Multiple media outlets have reported on the incidence and effects of the WannaCry malware, which locked down computers across the globe while demanding Bitcoin ransom to decrypt the information. Regulated industries such as financial services and healthcare have now been alerted as to what they should do in the wake of an attack and how to reduce the risk of such attacks going forward. Organizations that do not follow the recommendations and then sustain a loss of protected data may face regulatory scrutiny and penalties.
The Office of Compliance Inspections and Enforcement (“OCIE”) of the SEC issued an Alert on May 17, 2017 in which it listed “cybersecurity practices” public companies should follow to reduce the risk of another attack. These include a Cyber Risk Assessment “to identify cybersecurity threats, vulnerabilities and the potential business consequences” (a similar requirement may be found in the recent New York Department of Financial Services Cybersecurity Regulations); penetration tests and vulnerability scans; and system maintenance that includes provisions for installation of security patches. Such “best practices” often work their way into compliance metrics when organizations audited by OCIE following a data breach may be assessed penalties for violation of Regulation S-P, which requires safeguards to protect identifiable financial information.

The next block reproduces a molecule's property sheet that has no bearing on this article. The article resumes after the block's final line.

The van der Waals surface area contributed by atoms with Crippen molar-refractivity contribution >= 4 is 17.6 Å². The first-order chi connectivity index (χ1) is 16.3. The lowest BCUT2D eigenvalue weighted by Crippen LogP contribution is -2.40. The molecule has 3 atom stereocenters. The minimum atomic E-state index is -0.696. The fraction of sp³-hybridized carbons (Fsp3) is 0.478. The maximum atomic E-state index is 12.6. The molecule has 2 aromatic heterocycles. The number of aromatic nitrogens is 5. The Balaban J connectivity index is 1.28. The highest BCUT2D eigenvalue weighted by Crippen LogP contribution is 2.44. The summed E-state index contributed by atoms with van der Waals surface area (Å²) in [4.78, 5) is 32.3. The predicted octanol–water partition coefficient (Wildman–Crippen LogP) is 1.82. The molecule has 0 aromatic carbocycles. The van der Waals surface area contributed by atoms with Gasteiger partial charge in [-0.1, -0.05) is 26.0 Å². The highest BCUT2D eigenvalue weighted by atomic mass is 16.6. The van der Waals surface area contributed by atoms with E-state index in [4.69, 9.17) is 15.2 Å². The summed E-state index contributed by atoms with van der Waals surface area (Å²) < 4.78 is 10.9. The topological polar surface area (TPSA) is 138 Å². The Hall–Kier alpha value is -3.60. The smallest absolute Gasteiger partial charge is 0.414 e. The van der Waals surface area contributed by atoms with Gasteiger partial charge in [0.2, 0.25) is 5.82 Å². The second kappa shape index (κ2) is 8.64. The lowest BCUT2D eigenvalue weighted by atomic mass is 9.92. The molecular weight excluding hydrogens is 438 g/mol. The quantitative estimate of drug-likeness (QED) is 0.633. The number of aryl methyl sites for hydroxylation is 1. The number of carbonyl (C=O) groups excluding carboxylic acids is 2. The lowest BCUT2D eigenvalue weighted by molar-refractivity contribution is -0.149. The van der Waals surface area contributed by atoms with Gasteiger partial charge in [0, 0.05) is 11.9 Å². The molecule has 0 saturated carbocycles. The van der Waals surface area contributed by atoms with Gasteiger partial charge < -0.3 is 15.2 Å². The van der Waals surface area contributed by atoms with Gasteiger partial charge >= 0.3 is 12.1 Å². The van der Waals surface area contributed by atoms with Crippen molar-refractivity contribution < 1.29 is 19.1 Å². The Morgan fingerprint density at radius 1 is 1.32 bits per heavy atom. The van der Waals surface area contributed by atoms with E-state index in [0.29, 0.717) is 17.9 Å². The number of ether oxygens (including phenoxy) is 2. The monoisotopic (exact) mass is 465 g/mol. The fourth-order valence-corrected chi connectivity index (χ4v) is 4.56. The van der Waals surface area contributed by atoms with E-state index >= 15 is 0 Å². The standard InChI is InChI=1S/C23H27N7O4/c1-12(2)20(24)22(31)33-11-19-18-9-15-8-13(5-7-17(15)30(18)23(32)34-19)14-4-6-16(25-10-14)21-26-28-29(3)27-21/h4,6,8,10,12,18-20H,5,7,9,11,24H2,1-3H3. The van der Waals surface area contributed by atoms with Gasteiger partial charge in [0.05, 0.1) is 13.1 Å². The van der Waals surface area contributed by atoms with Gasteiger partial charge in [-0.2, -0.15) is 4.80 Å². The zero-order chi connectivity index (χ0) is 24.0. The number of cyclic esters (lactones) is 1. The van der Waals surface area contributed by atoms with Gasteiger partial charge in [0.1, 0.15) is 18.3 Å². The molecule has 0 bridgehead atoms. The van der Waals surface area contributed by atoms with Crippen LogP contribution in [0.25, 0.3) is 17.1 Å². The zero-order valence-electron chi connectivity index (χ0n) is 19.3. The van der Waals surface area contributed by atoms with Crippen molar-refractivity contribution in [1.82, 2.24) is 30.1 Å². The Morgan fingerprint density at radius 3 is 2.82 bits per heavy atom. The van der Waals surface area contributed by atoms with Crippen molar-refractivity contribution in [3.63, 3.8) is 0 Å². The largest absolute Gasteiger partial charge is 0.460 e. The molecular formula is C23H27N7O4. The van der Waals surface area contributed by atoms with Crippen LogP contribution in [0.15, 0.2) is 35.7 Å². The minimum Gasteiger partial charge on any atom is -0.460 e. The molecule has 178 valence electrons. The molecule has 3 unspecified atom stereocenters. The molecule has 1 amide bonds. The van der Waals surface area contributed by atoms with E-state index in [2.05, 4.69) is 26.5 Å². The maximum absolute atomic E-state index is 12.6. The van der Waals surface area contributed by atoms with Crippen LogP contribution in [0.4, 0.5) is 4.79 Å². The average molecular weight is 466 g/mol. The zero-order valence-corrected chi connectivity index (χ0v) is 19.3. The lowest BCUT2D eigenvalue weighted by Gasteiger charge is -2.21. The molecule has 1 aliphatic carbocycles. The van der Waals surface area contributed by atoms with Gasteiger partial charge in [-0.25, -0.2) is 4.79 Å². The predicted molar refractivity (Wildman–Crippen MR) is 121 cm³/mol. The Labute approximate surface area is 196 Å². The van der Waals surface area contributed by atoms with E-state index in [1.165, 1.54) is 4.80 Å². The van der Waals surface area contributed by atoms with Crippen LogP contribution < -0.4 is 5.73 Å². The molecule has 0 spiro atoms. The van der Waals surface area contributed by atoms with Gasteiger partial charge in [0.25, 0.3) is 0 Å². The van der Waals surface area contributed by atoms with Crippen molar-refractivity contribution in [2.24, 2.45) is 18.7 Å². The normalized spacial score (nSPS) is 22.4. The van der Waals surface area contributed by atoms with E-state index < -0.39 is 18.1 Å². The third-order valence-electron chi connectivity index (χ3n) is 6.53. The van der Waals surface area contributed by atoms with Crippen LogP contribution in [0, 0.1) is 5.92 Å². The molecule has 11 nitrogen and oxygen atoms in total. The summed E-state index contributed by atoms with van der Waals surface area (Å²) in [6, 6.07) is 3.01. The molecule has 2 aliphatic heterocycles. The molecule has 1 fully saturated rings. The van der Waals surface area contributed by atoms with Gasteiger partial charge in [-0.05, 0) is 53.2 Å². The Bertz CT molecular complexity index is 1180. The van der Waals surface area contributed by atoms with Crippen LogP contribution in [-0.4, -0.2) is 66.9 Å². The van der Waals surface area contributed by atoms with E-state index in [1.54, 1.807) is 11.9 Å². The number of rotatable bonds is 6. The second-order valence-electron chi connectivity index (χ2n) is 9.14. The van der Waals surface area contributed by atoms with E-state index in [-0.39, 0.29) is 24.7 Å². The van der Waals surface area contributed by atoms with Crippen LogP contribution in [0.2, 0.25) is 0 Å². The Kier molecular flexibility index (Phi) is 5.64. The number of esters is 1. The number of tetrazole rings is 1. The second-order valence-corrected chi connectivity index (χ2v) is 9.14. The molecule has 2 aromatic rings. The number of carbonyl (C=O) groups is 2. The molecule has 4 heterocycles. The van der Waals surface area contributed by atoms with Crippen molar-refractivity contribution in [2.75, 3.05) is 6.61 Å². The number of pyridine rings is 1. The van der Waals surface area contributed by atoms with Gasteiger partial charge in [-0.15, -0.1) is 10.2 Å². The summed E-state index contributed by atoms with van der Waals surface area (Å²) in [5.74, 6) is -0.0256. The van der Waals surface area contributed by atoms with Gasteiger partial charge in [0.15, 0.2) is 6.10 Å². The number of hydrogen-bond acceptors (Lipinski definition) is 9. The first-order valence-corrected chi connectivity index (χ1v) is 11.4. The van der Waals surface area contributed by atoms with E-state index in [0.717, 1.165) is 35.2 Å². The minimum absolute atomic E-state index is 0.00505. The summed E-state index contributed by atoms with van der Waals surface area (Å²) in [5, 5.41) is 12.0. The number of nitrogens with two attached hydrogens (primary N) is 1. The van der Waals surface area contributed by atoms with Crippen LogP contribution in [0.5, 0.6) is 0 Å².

Similarly, the U.S. Department of Health and Human Services (“HHS”) issued four alerts entitled “International Cyber Threat to Healthcare Organizations,” the last one published on May 17, 2017. HHS cited its prior Guidance that a ransomware attack is presumed to be a data breach reportable under HIPAA. It also stated if the data subject to an attack were encrypted, a data breach may not be reportable provided the organization can show that the data were, in fact, encrypted at rest and had been merely re-encrypted by the WannaCry or other ransomware malware. In other words, HHS has stated once again that healthcare organizations should, to properly safeguard identifiable health information, encrypt information at rest (in storage).
Of course, it is impossible to provide one hundred percent effective defenses to all cyber attacks. But SEC, FINRA or HHS audits and penalty proceedings may well result if organizations that do not follow the practices in these guidelines and then suffer a loss of data in an attack that takes place after the dates of these Alerts. If you have questions regarding cybersecurity regulatory compliance or defense in an audit or penalty proceeding, please contact Kenneth N. Rashbaum.